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`STAND UP AS AN EXAMPLE OF RIGHTEOUS LIVING’

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Members of the First Presidency of The Church of Jesus Christ of Latter-day Saints told the church's priesthood holders to be examples, to be dependable for the Savior and to spread the church's story throughout the world.

President Gordon B. Hinckley has had broad media exposure during his leadership of the church. "We have something that this world needs to hear about, and these interviews afford an opportunity to give voice to that."On Easter Sunday, President Hinckley's interview with Mike Wallace aired on CBS's "60 Minutes." In Saturday evening's priesthood session, President Hinckley devoted most of his remarks to a review of portions of the interview, many of which were not included in the final edit of the CBS broadcast.

When asked whether he felt a conflict between his convictions about families and women's roles with the family, and aspirations by some women to fill leadership positions in the church, he said, "We have a few women who feel that women should hold the priesthood. We have a great women's organization. I believe it is the largest women's organization in the world - our women's Relief Society. They have their own officers who preside over their own organization. They carry forward a tremendous program of education among women. I think they are happy. They are doing a great work."

When asked why LDS families have so many children, President Hinckley responded, "We don't dictate family size. That is left to the father and the mother, the husband and wife. And we expect them to make of this the most serious business of their lives, the rearing of the family . . . ."

After recounting the interview, President Hinckley said, "None of us ever need hesitate to speak up for this church, for its doctrine, for its people, for its divine organization and divinely given responsibility. It is true. It is the work of God. The only things that can ever embarrass this work are acts of disobedience to its doctrine and standards by those of its membership. That places upon each of us a tremendous responsibility."

President Thomas S. Monson, first counselor in the First Presidency, said the profound plea given by the ancient apostle Paul to be an "example of the believers, in word, in conversation, in charity, in spirit, in faith, in purity" is applicable to the church's priesthood holders today.

The honest payment of tithing, President Monson said, provides inner strength and commitment to comply with the other commandments. "All of us can afford to pay tithing. In reality, none of us can afford not to pay tithing. The Lord will strengthen our resolve. He will open a way to comply."

Speaking to the church's missionaries, President Monson said he has advised missionaries to make three commitments at the end of their missions. First, to prepare for their vocation, profession or trade. Second, to marry the right person at the right time in the right place and by the right authority. Third, to always be active in the church.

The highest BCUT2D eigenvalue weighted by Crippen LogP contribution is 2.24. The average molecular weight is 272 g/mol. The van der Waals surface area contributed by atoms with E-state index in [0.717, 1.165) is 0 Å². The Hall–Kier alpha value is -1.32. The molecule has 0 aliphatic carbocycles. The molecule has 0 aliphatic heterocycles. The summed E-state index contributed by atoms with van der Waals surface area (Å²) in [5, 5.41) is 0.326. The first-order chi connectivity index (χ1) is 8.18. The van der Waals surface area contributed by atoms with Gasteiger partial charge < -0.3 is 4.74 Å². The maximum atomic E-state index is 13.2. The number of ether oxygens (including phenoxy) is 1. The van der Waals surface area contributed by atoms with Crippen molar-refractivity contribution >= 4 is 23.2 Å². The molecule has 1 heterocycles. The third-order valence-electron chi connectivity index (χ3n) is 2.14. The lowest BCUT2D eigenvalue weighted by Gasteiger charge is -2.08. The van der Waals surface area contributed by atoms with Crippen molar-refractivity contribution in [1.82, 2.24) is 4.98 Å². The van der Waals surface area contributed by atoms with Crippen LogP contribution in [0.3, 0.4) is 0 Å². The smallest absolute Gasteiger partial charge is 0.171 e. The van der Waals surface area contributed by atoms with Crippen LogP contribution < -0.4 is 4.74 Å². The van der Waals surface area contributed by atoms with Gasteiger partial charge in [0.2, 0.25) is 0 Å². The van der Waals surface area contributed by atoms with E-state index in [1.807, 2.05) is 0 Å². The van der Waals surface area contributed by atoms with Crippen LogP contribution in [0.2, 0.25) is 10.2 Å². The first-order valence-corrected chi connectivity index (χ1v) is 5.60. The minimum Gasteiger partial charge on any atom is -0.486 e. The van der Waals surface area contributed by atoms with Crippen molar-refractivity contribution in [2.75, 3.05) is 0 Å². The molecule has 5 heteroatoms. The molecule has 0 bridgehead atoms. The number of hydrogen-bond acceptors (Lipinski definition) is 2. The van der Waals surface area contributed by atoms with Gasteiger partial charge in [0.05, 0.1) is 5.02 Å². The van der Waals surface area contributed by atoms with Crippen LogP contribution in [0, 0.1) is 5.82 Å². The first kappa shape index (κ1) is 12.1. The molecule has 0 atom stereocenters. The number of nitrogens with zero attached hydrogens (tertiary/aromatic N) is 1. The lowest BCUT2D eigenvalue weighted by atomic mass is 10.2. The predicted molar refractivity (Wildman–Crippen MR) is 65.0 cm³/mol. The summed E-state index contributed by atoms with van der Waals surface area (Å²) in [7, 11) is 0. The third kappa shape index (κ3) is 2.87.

President James E. Faust, second counselor in the First Presidency, warned of a society that has become a moral Armageddon. "I am concerned about (society's) effect upon us as holders of the priesthood of God. There are so many in the world who do not seem to know or care about right or wrong."

"We all need to know what it means to be honest," President Faust said. "Honesty is a moral compass to guide us in our lives."

Secular learning sometimes tempts people to compromise their honesty and integrity, he said. "Cheating in school is a form of self-deception. We go to school to learn."

Stealing is unworthy of a priesthood holder, he said. "The priesthood can only be exercised on the principle of righteousness."

"I am confident the Lord will continue to bless us as we remain honest, faithful and true to ourselves and to this great cause. The progress of this work is a testimony of its truthfulness, yet each of us can have our own witness through the gift of the spirit," President Faust said.

L. Tom Perry, of the Quorum of the Twelve, recalled the origins of the church's stand against alcohol and tobacco use, known as the Word of Wisdom.

He retold a story that a Primary teacher taught to him many years ago. The story was that of an LDS college athlete who in 1919 had defied his coach's orders to drink some wine the evening before an important competition. The athlete flatly refused and triumphed over his teammates who were taken ill the day of the meet.

"I wonder, in this age, if it is enough to have the courage to just say `no,' or do we have a further responsibility to be of service to others in helping them overcome the great curse that is now plaguing our society?" Elder Perry asked. "Today the curse of drink and drugs is becoming a national nightmare. It is the cause of most of our crime, accidents, loss of employment and the breakup of our homes."

"I challenge you to stand up to your peers as an example of righteous living," he said.

Elder Joe J. Christensen said the Lord is counting on young priesthood holders in three ways: First, "the Savior is counting on you to be a champion of those who need you," he said. "Maybe you have thought that doing these little kindnesses doesn't make much difference. But as Alma said, `By small and simple things are great things brought to pass.' "

Second, "The Savior is counting on you to avoid the immoral trash that surrounds you in the media." He urged fathers to reconsider having unrestricted cable or unsupervised television sets at home, particularly in children's bed-rooms.

Finally, "The Savior is counting on you to be worthy to enter the temple and fill an honorable mission," he said. "Preaching the gospel is a commandment and not merely a suggestion."